The data discussed in this paper is based on one month’s data collection and is shown in Figure 2. It can be concluded that N2O formation is mainly dependent on NH4 loading. During the first 2½ weeks, N2O concentrations were high in both passes, with the highest values in pass 2. This is likely due to an accumulation of nitrites, which coupled with local zones of low oxygen can trigger nitrifier denitrification to produce N2O.
After this period there is a significant drop in the mean ammonium inlet concentration. Subsequently, N2O concentrations in pass 1 are almost negligible, with lower N2O concentrations in pass 2 as well. With a lower load, the ammonium-based aeration controller safely moves the ammonium load toward the second pass. This results in a slower ammonium turnover and reduced nitrite accumulation. This combination leads to a lower N2O production. The load change is also reflected in the effluent ammonium concentrations (Fig. 2).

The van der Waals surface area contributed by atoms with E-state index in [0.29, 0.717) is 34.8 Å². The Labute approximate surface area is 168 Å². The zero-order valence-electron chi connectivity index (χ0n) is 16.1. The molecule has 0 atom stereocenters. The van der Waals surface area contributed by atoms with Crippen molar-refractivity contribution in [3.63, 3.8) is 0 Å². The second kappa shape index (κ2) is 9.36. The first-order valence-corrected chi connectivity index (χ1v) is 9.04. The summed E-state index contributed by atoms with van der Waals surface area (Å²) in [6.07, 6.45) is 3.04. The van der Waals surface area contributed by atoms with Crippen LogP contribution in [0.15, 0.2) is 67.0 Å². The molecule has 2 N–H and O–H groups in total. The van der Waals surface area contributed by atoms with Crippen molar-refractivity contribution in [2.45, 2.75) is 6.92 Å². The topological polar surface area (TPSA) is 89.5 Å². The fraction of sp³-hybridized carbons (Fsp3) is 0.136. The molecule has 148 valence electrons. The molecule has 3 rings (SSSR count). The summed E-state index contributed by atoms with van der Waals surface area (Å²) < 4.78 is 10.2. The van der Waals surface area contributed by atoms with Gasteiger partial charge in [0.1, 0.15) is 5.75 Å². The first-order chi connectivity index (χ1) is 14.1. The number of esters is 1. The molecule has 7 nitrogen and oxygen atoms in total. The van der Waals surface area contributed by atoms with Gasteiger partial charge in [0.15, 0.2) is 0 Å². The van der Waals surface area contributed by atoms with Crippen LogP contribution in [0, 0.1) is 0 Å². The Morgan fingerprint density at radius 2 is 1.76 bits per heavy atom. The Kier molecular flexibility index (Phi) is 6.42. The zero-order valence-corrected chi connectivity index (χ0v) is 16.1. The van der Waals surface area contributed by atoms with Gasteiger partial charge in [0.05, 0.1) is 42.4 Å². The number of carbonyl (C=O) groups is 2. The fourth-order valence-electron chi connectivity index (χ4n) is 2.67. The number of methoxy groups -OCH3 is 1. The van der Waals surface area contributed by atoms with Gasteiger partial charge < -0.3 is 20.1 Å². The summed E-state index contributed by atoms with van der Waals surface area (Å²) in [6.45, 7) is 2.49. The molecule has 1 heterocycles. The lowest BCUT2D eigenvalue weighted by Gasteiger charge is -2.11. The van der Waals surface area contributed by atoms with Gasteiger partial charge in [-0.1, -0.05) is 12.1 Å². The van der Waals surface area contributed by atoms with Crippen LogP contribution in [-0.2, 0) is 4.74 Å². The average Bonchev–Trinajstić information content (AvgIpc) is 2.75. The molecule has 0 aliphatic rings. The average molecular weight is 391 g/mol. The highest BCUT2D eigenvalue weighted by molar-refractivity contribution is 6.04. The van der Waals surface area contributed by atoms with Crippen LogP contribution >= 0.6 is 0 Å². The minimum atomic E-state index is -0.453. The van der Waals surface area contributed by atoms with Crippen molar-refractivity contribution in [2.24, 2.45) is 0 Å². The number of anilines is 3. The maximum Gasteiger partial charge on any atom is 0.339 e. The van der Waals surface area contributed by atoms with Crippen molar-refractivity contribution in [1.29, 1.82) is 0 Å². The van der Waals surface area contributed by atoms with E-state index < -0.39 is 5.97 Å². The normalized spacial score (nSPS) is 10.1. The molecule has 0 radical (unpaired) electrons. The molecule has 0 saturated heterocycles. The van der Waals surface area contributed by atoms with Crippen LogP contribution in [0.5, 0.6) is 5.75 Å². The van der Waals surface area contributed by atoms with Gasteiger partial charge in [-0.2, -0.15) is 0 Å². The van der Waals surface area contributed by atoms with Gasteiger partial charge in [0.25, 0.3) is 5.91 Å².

After analyzing the data, we identified two potential methods for reducing N2O emissions. The first is to improve load balancing where possible, while the second is to distribute NH4 turnover throughout the lane by using aeration cascading that relies on N2O sensor input.
Severn Trent have ambitious plans to be at the forefront of the UK Water Sector’s Net Zero initiative and the circular economy. This includes investments in energy savings and production as well as advanced nutrient recovery – all while reducing the carbon footprint of their operations. With the implementation of real-time N2O monitoring, Severn Trent is now gathering in-depth knowledge and understanding of their sites’ performance and can realize opportunities to reduce greenhouse gases while optimizing the use of energy and resources to the benefit of their customers and the environment.